"FOLKESTONE, a parish, market town, ancient seaport, municipal borough, and member of the Cinque Port of Dover, in the hundred of Folkestone, lathe of Shepway, county Kent, 6 miles S.W. of Dover, and 70 from London by road, or 82 by the South-Eastern railway, on which it is a principal station, being one of the chief routes to France from the metropolis. The harbour was formed at an expense of £50,000. It is a place of ancient date, having been fortified by the Romans, who built a tower on Folkestone Hill, which rises to the height of 575 feet above the sea. Under the Saxon King of Kent, Eadbald, a castle and priory were founded here, but were destroyed by the Danes in the reign of Athelstan. After the Conquest the castle was rebuilt by William de Albrincis, or Avranches, but all traces of it are now obliterated. ... More"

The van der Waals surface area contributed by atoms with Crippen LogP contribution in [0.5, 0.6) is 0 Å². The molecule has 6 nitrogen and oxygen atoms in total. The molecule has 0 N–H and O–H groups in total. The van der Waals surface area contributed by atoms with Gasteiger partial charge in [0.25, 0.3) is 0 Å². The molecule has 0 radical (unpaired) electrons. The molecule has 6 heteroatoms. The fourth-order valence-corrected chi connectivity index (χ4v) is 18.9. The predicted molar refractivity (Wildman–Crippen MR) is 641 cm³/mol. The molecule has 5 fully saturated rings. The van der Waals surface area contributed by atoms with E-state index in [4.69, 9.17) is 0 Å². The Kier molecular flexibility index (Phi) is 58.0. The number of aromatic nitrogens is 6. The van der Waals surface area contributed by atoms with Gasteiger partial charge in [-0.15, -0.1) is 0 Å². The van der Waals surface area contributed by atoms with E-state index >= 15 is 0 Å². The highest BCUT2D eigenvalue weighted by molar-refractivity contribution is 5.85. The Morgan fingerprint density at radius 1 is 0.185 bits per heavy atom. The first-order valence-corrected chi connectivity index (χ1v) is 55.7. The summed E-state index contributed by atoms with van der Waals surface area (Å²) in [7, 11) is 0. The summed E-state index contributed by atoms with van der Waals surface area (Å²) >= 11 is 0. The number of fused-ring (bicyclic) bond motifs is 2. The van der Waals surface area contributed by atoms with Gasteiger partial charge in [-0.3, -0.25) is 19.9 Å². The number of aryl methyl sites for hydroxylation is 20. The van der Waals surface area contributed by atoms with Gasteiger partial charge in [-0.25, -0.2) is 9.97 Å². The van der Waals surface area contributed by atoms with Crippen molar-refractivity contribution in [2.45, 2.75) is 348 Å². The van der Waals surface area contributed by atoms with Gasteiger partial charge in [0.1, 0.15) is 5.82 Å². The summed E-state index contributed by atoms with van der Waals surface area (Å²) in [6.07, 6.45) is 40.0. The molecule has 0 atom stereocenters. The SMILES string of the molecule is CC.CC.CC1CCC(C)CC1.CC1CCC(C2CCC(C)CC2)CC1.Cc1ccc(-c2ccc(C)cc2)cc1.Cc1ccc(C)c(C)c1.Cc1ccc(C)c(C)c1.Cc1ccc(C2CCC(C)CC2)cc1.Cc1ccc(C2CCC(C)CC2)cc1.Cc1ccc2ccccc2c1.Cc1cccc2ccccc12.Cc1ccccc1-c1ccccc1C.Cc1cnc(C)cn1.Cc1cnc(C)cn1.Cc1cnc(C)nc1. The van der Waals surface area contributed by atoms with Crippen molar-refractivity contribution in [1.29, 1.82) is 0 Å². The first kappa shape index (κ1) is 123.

[Transcribed from The National Gazetteer of Great Britain and Ireland 1868 by Colin Hinson ©2010]
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